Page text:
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Islamic content in textbooks spurs discussion on religious education in Hong Kong


A history textbook and Liberal Studies DSE guide with information about Islam has caused concern in the city’s Muslim community.

When Adeel Malik, an English teacher at a local school in Kwai Chung, saw messages on social media linking terrorism with Islam, he was upset.

"They are basically explaining a social issue, but then they are connecting [terrorism] to Islam in a way which [the] Islamophobes know best," Mr Malik said.

Screenshots of the two books, Journey Through History: New Topic-based Series and the Liberal Studies (LS) Advanced 2020, have been circulating in Muslim WhatsApp groups.

The liberal studies book said some Muslims wanted to "safeguard" Islamic doctrines and cultures and they "started wars and attacks" against Western cultures.

That ignited discussions on Islamic education among members of the Muslim community in Hong Kong. 

The LS DSE guidebook includes remarks linking Islam and terrorism. The publisher has issued a statement to clarify their stance on the matter.

More disturbing for Muslims living in Hong Kong was that a history textbook contained false information about Islamic history.  

The book, among other things, claimed that Prophet Muhammad's face was shown in several paintings in the 15th century, but were discarded later to prevent idol worship of the Prophet and to focus on Allah [God in Arabic].

That's false, according to Islamic teachings. Islam prohibits drawings of any image of human beings.

Members of the Muslim community are upset over the content of the history and Liberal Studies books.

Raza Nasir Razi, an LS teacher at the Islamic Kasim Tuet Memorial College, is not surprised by what's in the books. During his career as a teacher in Canada, similar misunderstandings of the religion were common in the school curriculum. He found that misunderstanding of Islam to be "universal,"  referring to the common misconceptions of Islam in the West. 

"A primary mistake is that the textbook author [said] that Prophet Muhammad is the founder of Islam," Mr Nasir said. "Muslims believe that Prophet Muhammad was the final prophet and believe in all the prophets mentioned in the Abrahamic faiths."

But, Mr Malik is optimistic about the city's effort towards including Islamic education in the school curriculum.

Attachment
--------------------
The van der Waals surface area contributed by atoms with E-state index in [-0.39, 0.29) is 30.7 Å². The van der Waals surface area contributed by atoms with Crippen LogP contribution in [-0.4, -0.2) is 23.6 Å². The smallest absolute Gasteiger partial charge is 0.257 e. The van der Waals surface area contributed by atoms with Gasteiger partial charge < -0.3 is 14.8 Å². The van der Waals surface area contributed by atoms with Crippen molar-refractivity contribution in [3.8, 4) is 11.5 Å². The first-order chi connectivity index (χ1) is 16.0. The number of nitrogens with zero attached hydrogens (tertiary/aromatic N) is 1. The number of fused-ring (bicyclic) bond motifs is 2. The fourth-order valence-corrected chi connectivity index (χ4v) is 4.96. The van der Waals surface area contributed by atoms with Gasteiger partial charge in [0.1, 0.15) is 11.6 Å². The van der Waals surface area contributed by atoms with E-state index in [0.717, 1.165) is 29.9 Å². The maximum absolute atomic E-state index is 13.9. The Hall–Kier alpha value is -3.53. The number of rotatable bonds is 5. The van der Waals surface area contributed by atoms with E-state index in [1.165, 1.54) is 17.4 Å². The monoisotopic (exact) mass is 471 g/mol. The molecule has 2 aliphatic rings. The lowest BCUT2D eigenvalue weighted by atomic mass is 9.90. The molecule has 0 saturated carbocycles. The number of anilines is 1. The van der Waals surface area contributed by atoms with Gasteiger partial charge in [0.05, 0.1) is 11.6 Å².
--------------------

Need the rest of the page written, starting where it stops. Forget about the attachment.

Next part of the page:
Despite its mistakes, he said that the history textbook included "fantastic material" such as important historical achievements for Muslims. 

"This is the first time that we've seen something like this being used to show Islam to young people in Hong Kong, who most of the time connect Islam to terrorism, or with oppression, because that's what they [see on] TV," he stated.

Mr Malik appreciated the efforts that Hong Kong has made to educate the public about the Islamic faith. "Even in the West, we don't see that," he said. 

He knew that the publishers were not Muslims and might have made mistakes that were not intended to demean the religion.

Aristo Publishing, the publisher of the history book, stated in an email that they have consulted The Incorporated Trustees of The Islamic Community Fund of Hong Kong, the official representative body for Muslims in the city.

The publishing company also linked a video of Mr Mufti Muhammad Arshad, the chief Imam of Hong Kong, explaining the controversy and acknowledging the issue. 

Mr Arshad added that the chief editor of Aristo Publishing approached the Trustees and have accepted the offer to amend anything deemed offensive to the Muslim community. The editor mentioned that the amended version would be published in the following academic year. 

Hillway Education Publishing, the publisher of the Liberal Studies guidebook issued a statement on Instagram clarifying their stance on the book's content on terrorism. 

According to the statement, the publisher noted that terrorist groups do not represent Islam or Muslims. After concerns were raised on the book, the publisher admitted that they were not able to clarify the common misconceptions of Islam. 

The publisher also stated in an email that the "new version" of the book is currently in production and promised to include "voices of different stakeholders," including both Muslims and racial minorities in the city. 

《The Young Reporter》

The Young Reporter (TYR) started as a newspaper in 1969. Today, it is published across multiple media platforms and updated constantly to bring the latest news and analyses to its readers.


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